BUCHAREST – Broken promises of help from the West. A tragic history of Russian invasion that goes back centuries. A painful awareness that conflicts in this volatile region are contagious. These are the factors that make nations across Eastern Europe watch events in Ukraine — and tremble.
From leaders to ordinary people, there is a palpable sense of fear that Russia, seemingly able to thumb its nose at Western powers at will, may seek more opportunities for incursions in its former imperial backyard. The question many people are asking is: Who’s next?
“There is, first of all, fear . . . that there could be a possible contagion,” Romanian Foreign Minister Titus Corlatean said in an interview. “Romania is extremely preoccupied.”
Specifically, concerns run high that after taking over the strategic peninsula of Crimea, Russian President Vladimir Putin may be tempted to try a land grab in Moldova, where Russian troops are stationed in the breakaway province of Trans-Dniester. It’s one of several “frozen conflicts” across Eastern Europe whose ranks Crimea — many in the West now say with resignation — has joined.
In Romania, which neighbors predominantly Romanian-speaking Moldova, Monica Nistorescu urged the West to stand up to Putin — lest he come to view himself as unbeatable.
“The world should stop seeing Putin as the invincible dragon with silver teeth,” said Nistorescu, “because we will succeed in making him believe that Russia is what it once was.”
Across the border, Moldovan fears of Russian invasion were in no way theoretical: “We are afraid the conflict in Ukraine could reach us in Moldova,” said Victor Cotruta, a clerk in the capital, Chisinau. “Russian troops could take over Moldova in a day.”
Many in the region are keenly aware that Poland had guarantees of military aid from France and Britain against Nazi aggression. But when Hitler invaded in 1939, France and Britain didn’t send troops to Poland despite their declarations of war. That history feeds skepticism that NATO will come to the aid of eastern member nations in the event of a Russian attack.
“Poland’s history shows that we should not count on others,” novelist Jaroslaw Szulski said.
Such feelings are particularly acute in the Baltic nations that are members of NATO and the European Union. Estonia, Latvia and Lithuania have sizable Russian populations that Moscow periodically declares it needs to “protect” — the key word Putin used in justifying its invasion of Crimea.
Moscow routinely accuses Estonia and Latvia of discriminating against their Russian-speaking minorities. Tensions between Russia and Estonia soared in 2007, when protests by Russian speakers against the relocation of a Soviet-era war monument ended in street riots. Many Estonians blamed Moscow — which has handed out passports to ethnic Russians in the Baltics — for stirring up the protests.
As she arrived at a recent EU emergency summit on Ukraine, Lithuanian President Dalia Grybauskaite said, “Thank God that we are already 10 years in NATO!” But she, too, expressed grave concerns about Russia’s actions: “Russia today is trying to rewrite the borders in Europe after World War II.”
History weighs heavily in Eastern European minds as they contemplate the future.
Many people see Russia’s seizure of Crimea as similar to their experiences after World War II, when Soviet troops rolled through towns and villages, effectively putting them under the Kremlin’s rule for decades.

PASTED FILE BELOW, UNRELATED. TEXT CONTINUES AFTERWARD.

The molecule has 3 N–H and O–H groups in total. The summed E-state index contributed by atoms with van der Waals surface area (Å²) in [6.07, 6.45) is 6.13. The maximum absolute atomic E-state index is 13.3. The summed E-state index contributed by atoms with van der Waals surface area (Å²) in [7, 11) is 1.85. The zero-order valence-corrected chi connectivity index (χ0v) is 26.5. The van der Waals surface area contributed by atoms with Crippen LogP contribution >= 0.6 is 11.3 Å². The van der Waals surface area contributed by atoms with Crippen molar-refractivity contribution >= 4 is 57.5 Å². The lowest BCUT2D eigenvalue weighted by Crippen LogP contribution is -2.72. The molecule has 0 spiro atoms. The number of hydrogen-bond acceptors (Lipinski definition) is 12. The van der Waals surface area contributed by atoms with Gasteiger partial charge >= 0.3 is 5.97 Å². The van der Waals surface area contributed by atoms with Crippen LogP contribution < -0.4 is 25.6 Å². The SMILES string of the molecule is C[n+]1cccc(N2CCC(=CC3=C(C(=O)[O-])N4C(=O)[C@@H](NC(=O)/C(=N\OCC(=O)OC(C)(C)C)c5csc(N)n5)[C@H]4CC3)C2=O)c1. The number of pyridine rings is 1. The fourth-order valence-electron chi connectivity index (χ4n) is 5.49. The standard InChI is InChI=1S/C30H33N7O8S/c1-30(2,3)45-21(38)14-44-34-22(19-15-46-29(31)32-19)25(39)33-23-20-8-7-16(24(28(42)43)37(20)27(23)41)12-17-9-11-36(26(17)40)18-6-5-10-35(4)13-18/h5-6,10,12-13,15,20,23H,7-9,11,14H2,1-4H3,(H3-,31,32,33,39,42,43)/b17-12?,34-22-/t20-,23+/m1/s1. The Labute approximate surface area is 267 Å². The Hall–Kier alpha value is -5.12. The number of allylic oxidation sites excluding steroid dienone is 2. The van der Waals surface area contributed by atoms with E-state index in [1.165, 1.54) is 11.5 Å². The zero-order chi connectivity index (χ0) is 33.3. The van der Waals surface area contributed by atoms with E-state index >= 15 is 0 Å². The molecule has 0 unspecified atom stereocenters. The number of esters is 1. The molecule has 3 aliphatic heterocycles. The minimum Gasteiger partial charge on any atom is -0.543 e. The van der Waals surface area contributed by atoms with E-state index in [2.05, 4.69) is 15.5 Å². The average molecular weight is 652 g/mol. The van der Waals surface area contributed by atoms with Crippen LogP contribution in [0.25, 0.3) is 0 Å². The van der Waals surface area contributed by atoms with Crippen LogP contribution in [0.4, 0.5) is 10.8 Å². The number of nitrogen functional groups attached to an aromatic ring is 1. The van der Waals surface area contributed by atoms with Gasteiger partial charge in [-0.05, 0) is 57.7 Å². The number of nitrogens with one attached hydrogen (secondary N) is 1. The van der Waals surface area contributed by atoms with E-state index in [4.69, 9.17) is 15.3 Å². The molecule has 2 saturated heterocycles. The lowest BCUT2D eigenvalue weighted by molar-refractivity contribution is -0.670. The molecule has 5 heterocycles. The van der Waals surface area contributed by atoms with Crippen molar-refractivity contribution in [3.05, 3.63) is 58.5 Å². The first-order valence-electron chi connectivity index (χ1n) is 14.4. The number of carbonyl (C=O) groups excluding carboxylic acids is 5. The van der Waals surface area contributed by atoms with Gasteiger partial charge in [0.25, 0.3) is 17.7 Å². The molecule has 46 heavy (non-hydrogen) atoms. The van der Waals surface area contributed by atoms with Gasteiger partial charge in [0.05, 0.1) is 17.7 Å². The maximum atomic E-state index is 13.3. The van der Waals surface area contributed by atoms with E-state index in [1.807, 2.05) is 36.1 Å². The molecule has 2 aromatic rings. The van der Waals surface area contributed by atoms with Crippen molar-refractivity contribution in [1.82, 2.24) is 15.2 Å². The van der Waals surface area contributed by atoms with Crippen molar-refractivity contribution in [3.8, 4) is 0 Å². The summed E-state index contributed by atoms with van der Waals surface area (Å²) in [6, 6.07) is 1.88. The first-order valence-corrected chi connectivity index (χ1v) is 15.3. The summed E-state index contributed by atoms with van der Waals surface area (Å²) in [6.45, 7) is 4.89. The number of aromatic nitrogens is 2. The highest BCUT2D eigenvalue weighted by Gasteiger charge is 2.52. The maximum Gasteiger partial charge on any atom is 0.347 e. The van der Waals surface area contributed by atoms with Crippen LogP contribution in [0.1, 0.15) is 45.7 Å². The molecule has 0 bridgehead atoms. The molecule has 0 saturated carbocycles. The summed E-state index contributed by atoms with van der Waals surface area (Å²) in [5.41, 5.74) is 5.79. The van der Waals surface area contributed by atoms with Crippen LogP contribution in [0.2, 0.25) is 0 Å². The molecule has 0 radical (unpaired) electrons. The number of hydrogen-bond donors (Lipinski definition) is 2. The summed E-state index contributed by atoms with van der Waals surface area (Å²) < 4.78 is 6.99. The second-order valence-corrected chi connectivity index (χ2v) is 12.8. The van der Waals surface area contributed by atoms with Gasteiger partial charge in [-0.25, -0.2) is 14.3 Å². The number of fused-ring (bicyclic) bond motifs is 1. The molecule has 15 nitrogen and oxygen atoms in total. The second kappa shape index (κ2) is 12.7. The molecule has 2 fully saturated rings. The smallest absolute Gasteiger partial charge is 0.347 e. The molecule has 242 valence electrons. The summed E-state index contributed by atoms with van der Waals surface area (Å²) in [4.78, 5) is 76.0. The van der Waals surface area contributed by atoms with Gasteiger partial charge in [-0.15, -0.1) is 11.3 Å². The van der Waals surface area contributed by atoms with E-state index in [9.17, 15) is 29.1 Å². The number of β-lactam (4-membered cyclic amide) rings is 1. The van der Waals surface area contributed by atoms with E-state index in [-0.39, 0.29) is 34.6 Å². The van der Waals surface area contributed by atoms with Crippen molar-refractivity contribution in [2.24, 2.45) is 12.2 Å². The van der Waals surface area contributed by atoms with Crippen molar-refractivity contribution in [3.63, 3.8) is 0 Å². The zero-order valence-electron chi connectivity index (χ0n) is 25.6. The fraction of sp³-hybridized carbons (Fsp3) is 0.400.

“Of course there’s a potential threat for us in the future,” said Katerina Zapadlova, a waitress in a Prague cafe. She recalled how Soviet troops rolled into Czechoslovakia in 1968 to crush the Prague Spring liberalization movement. “I’m afraid,” she said. “It’s because of what they did to us in the past.”
Some experts say those fears are overblown.
“I wouldn’t be afraid of Russian aggression in a short term,” said Michal Koran of Prague’s Institute of International Relations. “I’m 100 percent sure (that NATO would help its eastern allies). I think that NATO gets stronger as a result of the conflict in Ukraine.”
Mutual economic dependence also lowers the likelihood of an armed conflict between Russia and the West. Russia’s economy runs largely on the massive natural gas supplies it sells to Europe every year — and in 2012 it bought $170 billion in European machinery, cars and other exports. But it is also precisely the reliance of both Eastern and Western European nations on Russian energy that gives the West fewer options in taking a hard line against Moscow.
Romania’s foreign minister also said that NATO has taken positive action in dealing with the Ukraine crisis, citing the dispatch of AWACS reconnaissance planes to fly over Poland and Romania to monitor the crisis.
“The measure taken by the North Atlantic Council aims . . . to prevent tensions at a regional level and to guarantee the security of state members,” Corlatean told AP.
Yet he, too, could not refrain from expressing historical fears, evoking the bloodbath that resulted when dictator Nicolae Ceausescu ordered troops to fire on protesters in the dying days of his regime.
“Romanians followed very closely everything that happened in these weeks, especially the dramatic events in Kiev,” said Corlatean. “For us Romanians, this reminded us of the December 1989 revolution.”
Some countries like Poland, which shares a border with both Ukraine and Russia, are already taking precautionary measures. Polish Prime Minister Donald Tusk has warned that instability in Ukraine may be prolonged and lead Warsaw to upgrade its weapons. At Poland’s request, about 300 U.S. airmen and a dozen F-16 fighters have arrived in Poland for a military exercise.